11 Ways to Be Humble

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Some people who achieve success remain humble, never forgetting from whence they came. Others don’t.

Moral character is the DNA of success and happiness. Frank Sonnenberg’s newest book, Follow Your Conscience, is jam-packed with actionable advice on improving your relationships, strengthening your career, and finding your purpose in life.  For example:

The simple truth is that not everyone treats success the same. tweet this

Some people who achieve success remain humble, never forgetting who they are and from whence they came.

The others?

Well, we can learn from their mistakes:

Success is temporary. Success is a journey, not a destination. When you become successful, don’t rest on your laurels. As soon as you take your eye off the ball, you risk losing your edge.

Stop feeding your ego. Don’t isolate yourself from reality by building relationships with people who stroke your ego. Surrounding yourself with “yes people” is just like talking to yourself.

Compete against yourself. When you compete against others, it’s easy to emphasize winning over self-improvement. However, when you compete against yourself, you both win.

Even experts have room to learn. Never stop growing. Know your limitations and admit when you don’t know something. It’ll help to keep you grounded.

Listen up. Discover what others have to offer and ask for their opinions before opening your mouth. It shows that you value their opinions as well as their insight.

No one’s perfect. Be quick to apologize for your mistakes. You’ll never learn anything or impress anyone by making excuses and diverting blame. And a little humility will remind you that you’re human.

Share your success. You may be successful, but there’s a good chance others helped you along the way. Find creative ways to share the credit and pull people up the ladder of success along with you.

Remember your roots. Remember where you came from and what you’ve learned along the way. Help others by mentoring them.

Get off your high horse. Treat everyone with dignity and respect. You may be successful, but that doesn’t make you better than anyone else.

Bragging is ugly. There’s a difference between excitement and bragging. We know you’re thrilled about your new “toy,” but others may be cutting back on their basic needs — be sensitive. As John Wooden, the legendary basketball coach, said, “Talent is God-given. Be humble. Fame is man-given. Be grateful. Conceit is self-given. Be careful.”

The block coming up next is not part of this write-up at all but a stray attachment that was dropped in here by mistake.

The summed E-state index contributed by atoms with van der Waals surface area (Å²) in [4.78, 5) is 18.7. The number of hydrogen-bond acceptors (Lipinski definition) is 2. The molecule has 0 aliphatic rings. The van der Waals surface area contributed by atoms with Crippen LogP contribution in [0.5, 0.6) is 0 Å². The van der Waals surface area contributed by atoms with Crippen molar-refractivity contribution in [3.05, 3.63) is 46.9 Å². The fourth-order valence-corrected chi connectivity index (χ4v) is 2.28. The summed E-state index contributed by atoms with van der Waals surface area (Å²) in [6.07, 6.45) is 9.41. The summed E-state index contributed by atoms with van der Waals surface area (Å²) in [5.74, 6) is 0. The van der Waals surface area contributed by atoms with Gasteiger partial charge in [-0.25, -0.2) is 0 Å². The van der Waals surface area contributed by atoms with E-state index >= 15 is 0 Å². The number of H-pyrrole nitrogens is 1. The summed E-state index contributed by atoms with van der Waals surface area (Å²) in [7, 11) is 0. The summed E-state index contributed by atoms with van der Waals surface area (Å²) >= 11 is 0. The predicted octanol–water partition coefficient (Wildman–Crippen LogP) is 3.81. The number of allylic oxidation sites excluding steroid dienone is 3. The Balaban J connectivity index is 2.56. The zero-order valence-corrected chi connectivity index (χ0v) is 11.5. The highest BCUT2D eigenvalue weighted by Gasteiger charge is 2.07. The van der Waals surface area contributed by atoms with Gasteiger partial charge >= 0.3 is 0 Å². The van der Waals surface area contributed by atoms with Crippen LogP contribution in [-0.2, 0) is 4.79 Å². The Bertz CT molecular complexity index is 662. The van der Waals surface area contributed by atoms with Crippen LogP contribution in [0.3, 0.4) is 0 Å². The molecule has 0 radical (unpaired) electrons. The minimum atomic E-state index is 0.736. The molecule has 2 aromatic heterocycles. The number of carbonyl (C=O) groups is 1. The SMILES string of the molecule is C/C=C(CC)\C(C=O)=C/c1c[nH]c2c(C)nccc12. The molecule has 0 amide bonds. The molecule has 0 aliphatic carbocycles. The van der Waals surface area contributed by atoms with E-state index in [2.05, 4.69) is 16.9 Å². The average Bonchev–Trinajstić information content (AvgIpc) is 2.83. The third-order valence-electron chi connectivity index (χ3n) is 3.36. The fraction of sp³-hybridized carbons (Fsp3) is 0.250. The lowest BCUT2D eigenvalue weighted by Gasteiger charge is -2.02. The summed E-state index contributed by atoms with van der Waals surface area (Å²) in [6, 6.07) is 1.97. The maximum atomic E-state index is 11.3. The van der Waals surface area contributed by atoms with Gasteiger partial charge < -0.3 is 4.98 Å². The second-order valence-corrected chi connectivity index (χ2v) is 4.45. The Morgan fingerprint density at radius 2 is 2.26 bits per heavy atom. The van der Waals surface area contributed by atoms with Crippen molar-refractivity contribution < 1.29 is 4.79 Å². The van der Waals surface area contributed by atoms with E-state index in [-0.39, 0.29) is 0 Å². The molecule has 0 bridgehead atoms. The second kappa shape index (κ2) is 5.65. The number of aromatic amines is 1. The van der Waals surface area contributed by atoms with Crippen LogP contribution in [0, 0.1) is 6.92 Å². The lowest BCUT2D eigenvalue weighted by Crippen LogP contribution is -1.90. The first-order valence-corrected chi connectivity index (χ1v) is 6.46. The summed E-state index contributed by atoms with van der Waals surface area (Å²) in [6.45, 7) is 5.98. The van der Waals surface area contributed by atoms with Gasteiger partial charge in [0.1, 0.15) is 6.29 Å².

Trust me. Money and success can’t buy a person’s trust or guarantee a good reputation. You earn these through your words AND actions. There’s nothing more valuable in life than integrity. Trust me.



Frank SonnenbergFrank Sonnenberg is an award-winning author of five books and over 300 articles. He was recently named one of  “America’s Top 100 Thought Leaders” and nominated as one of “America’s Most Influential Small Business Experts.” Frank has served on several boards and has consulted to some of the largest and most respected companies in the world. Additionally, FrankSonnenbergOnline was named among the “Best 21st Century Leadership Blogs.”


Enter A Comment

DR. FELICITAS N. GARCIA   |   01 December 2014   |   Reply

I certainly agree with you… Thanks a lot for your valuable insights!!!!

Frank Sonnenberg   |   05 December 2014   |   Reply

Thank YOU Felicitas. I’m glad you like it.

Nisha   |   03 December 2014   |   Reply

I love this post especially the part about remembering one’s roots so many people can’t stay grounded when they succeed.

Frank Sonnenberg   |   05 December 2014   |   Reply

You’re right Nisha. It’s important to remain grounded.That’s where family and friends can play a valuable role. Good friends always tell the truth –– even if it hurts.